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‘It’s a two-way street’: PA warns of fallout from US holdup of consulate reopening

Palestinian officials tell ToI Ramallah can’t be expected to follow through on key asks, such as reform of prisoner payment policy, when Biden isn’t living up to his promises

Jacob Magid is The Times of Israel's US correspondent based in New York

Mahmoud Abbas, left, and Joe Biden after their meeting in the West Bank city of Ramallah, Wednesday, March 10, 2010. (AP/Bernat Armangue)
Mahmoud Abbas, left, and Joe Biden after their meeting in the West Bank city of Ramallah, Wednesday, March 10, 2010. (AP/Bernat Armangue)

RAMALLAH, West Bank — The Palestinian Authority will refuse to meet key US demands for reforms unless Washington follows through on its own commitments to fully restore ties with Ramallah, PA officials have told The Times of Israel.

The dispute centers around the possible shelving of plans to reopen the US consulate in Jerusalem, and comes as the PA has grown increasingly frustrated with US President Joe Biden’s approach to the long-dormant Mideast peace process.

According to three Palestinian officials who spoke to The Times of Israel over the past month, Ramallah may respond by nixing reforms sought by the Biden administration, including changes to payments it makes to Palestinian security prisoners who have carried out attacks against Israelis.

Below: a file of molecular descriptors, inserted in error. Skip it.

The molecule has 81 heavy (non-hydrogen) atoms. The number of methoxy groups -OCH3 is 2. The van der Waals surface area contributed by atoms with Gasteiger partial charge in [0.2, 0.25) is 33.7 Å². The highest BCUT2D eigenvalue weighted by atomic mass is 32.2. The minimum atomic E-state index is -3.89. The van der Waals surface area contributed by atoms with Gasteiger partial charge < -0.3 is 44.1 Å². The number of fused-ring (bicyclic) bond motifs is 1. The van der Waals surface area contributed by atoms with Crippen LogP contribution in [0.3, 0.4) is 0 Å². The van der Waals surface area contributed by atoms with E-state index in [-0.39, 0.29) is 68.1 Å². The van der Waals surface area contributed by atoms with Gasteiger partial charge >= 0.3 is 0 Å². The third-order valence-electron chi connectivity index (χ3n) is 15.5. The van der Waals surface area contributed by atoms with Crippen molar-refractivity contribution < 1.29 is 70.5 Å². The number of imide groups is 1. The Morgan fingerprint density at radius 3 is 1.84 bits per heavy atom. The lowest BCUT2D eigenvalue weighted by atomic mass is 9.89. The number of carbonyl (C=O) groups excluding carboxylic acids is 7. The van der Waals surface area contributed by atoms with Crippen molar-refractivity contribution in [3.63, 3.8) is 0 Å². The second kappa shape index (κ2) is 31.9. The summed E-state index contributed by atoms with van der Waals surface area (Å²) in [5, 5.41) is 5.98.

“There needs to be a realization that when they don’t keep these promises, we cannot be expected to respond positively to their far-reaching demands either,” said one senior Palestinian official, who requested anonymity to speak on the matter.

“It’s a two-way street,” the senior official said.

Palestinians see the reopened US consulate as a key part of mending ties with the US. The mission served as the de facto representative office to the Palestinians before it was shuttered by former US president Donald Trump in 2019.

But amid strong pushback from Israel and a foreign policy agenda weighed down by other issues, the Biden administration has effectively shelved plans to reopen the consulate, sources told The Times of Israel last month.

Chief among the reforms that Ramallah may now abort as a result are plans to alter the stipends paid out to Palestinians serving time in Israeli prison for security offenses, or the families of Palestinians killed by Israeli forces, including while carrying out terror attacks.